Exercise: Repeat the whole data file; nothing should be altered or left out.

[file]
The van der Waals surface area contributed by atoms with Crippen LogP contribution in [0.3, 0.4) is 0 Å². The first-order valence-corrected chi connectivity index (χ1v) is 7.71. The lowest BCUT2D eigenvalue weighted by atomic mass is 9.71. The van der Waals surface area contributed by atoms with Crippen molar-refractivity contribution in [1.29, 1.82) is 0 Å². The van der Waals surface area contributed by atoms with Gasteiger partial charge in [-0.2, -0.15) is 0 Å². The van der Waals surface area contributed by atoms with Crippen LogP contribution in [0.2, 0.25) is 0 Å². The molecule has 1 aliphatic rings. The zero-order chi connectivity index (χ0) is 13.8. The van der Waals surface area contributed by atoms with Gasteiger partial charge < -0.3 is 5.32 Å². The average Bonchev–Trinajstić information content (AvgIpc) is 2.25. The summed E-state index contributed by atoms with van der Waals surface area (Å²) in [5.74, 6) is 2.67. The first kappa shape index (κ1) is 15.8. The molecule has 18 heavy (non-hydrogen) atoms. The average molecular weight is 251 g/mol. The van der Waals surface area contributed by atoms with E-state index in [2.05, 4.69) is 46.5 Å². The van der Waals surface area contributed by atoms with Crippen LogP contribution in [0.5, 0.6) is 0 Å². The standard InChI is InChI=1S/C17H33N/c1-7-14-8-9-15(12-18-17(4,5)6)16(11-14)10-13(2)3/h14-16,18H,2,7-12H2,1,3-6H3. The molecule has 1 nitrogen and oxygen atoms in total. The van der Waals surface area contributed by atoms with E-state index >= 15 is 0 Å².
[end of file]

The van der Waals surface area contributed by atoms with Crippen LogP contribution in [0.3, 0.4) is 0 Å². The first-order valence-corrected chi connectivity index (χ1v) is 7.71. The lowest BCUT2D eigenvalue weighted by atomic mass is 9.71. The van der Waals surface area contributed by atoms with Crippen molar-refractivity contribution in [1.29, 1.82) is 0 Å². The van der Waals surface area contributed by atoms with Gasteiger partial charge in [-0.2, -0.15) is 0 Å². The van der Waals surface area contributed by atoms with Crippen LogP contribution in [0.2, 0.25) is 0 Å². The molecule has 1 aliphatic rings. The zero-order chi connectivity index (χ0) is 13.8. The van der Waals surface area contributed by atoms with Gasteiger partial charge < -0.3 is 5.32 Å². The average Bonchev–Trinajstić information content (AvgIpc) is 2.25. The summed E-state index contributed by atoms with van der Waals surface area (Å²) in [5.74, 6) is 2.67. The first kappa shape index (κ1) is 15.8. The molecule has 18 heavy (non-hydrogen) atoms. The average molecular weight is 251 g/mol. The van der Waals surface area contributed by atoms with E-state index in [2.05, 4.69) is 46.5 Å². The van der Waals surface area contributed by atoms with Crippen LogP contribution in [0.5, 0.6) is 0 Å². The standard InChI is InChI=1S/C17H33N/c1-7-14-8-9-15(12-18-17(4,5)6)16(11-14)10-13(2)3/h14-16,18H,2,7-12H2,1,3-6H3. The molecule has 1 nitrogen and oxygen atoms in total. The van der Waals surface area contributed by atoms with E-state index >= 15 is 0 Å².